You have questions, Steve has answers
By Steve Wallace
Times Colonist, June 17th 2016
More readers’ questions: Bruce wants to know how to handle overly polite drivers, pedestrians and cyclists.
They have all waved him on, giving up their own right-of-way, in several circumstances.
He is particularly concerned when an oncoming driver stops in the inside lane of a multilane road, in what can only be described as a moment of misguided courtesy, to allow Bruce to turn left.
The situation gets very dangerous when oncoming vehicle drivers in the outside lane cannot see him making a left turn at the invitation of the overly courteous driver.
He has also seen drivers stop for a pedestrian at a crosswalk with a flashing green light.
Vehicles following were frustrated with this behaviour, since a stop is only necessary to avoid a collision or when the amber and red-light cycle is evident.
It is best to stay put when there is a potential for a crash as a result of a misguided seemingly polite action of a vehicle driver.
This action will force the oncoming driver in the first example to move forward, clearing the way and at the same time allowing for better visibility of the outside lane.
The effective use of the horn usually solves the second misguided stop for pedestrians. Tapping, instead of blasting, the horn is often the most effective way to use it.
Why do drivers stop when trying to merge? This was another question asked of me just last week.
This kind of unnecessary stop on the highway merge lane will most certainly result in a failure on a driver’s test.
Most drivers look at the vehicles when merging at high speed on a highway or freeway.
The proper way to merge is to simply look at the gaps between vehicles on the highway and fill the gap.
These spaces between vehicles are moving at the speed of traffic, are bigger than the cars and are easier to judge. You will never hit or kill a space.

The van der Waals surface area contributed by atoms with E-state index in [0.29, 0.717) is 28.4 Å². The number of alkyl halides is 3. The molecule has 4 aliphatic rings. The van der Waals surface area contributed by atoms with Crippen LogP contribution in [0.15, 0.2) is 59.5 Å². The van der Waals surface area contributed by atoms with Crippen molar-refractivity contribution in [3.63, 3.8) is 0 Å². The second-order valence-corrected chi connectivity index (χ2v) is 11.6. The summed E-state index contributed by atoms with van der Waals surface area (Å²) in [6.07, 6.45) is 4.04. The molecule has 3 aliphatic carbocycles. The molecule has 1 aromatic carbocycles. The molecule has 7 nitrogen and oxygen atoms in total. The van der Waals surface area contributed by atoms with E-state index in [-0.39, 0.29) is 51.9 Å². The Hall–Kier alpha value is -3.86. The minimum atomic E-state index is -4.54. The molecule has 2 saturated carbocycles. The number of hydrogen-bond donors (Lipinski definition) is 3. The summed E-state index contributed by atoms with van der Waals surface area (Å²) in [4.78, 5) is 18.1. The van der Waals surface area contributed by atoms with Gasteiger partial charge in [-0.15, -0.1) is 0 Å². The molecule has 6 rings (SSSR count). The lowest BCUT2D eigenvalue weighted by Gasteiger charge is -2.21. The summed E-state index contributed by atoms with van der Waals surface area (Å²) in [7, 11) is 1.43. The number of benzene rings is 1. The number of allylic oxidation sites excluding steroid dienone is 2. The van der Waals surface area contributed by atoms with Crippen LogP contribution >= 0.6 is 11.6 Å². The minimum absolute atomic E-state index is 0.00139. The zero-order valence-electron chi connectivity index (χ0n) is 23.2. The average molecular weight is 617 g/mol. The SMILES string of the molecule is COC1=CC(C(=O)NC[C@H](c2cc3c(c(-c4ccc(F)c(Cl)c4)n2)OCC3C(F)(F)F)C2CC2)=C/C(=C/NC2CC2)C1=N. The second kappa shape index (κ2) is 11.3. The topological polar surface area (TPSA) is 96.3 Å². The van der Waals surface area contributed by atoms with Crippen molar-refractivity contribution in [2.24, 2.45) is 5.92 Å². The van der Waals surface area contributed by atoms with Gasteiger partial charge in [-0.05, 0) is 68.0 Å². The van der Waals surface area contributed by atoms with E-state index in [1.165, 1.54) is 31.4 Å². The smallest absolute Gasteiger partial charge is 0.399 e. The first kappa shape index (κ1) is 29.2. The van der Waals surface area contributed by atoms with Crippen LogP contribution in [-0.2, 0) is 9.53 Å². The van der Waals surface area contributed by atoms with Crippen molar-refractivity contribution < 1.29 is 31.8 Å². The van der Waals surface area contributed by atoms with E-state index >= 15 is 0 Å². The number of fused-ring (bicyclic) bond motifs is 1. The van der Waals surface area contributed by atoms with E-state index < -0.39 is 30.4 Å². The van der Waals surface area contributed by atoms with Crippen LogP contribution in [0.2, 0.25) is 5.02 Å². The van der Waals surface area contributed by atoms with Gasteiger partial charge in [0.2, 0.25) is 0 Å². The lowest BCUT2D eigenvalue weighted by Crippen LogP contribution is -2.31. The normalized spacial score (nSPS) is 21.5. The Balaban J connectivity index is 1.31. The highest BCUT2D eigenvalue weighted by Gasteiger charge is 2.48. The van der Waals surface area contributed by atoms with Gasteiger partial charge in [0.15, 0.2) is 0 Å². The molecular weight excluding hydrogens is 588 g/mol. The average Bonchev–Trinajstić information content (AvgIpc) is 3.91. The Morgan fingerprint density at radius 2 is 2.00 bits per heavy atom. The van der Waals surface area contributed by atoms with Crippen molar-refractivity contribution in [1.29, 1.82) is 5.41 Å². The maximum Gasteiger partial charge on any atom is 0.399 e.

When drivers stop at the end of a merge lane, not having reached a proper merge speed, they risk being hit from behind by a following driver who is looking back in order to do a safe and seamless merge.
A person called me last week and asked a simple question, to which I did not have an adequate answer.
Why is it taking from the second week of June to the last week of August to get a road-test appointment in Victoria? The wait times are even longer in Greater Vancouver.
ICBC knows exactly how many learners’ licences have been issued and has a very good idea how many road tests will be booked in the coming year.
There is absolutely no excuse to limit road-test appointment scheduling, when at the same time hundreds of millions of dollars each year are deemed surplus to the needs of ICBC and returned to provincial coffers as general revenue.
In my latest face-to-face meeting with three ICBC representatives, it was made clear to me they are taking steps to correct these extended wait times by adding staff.
The sooner, the better.
Several questions were posed by readers concerning distracted-driving charges and fines, too many to answer in just one column. Here is one of them.
Is it legal to use a handheld phone when in a fast-food drive-through, given that the driver is on private property? In fact, it is illegal.
Private-property owners must deny public access by means of physical barriers in order to be exempt.
(More on distracted driving legislation soon.)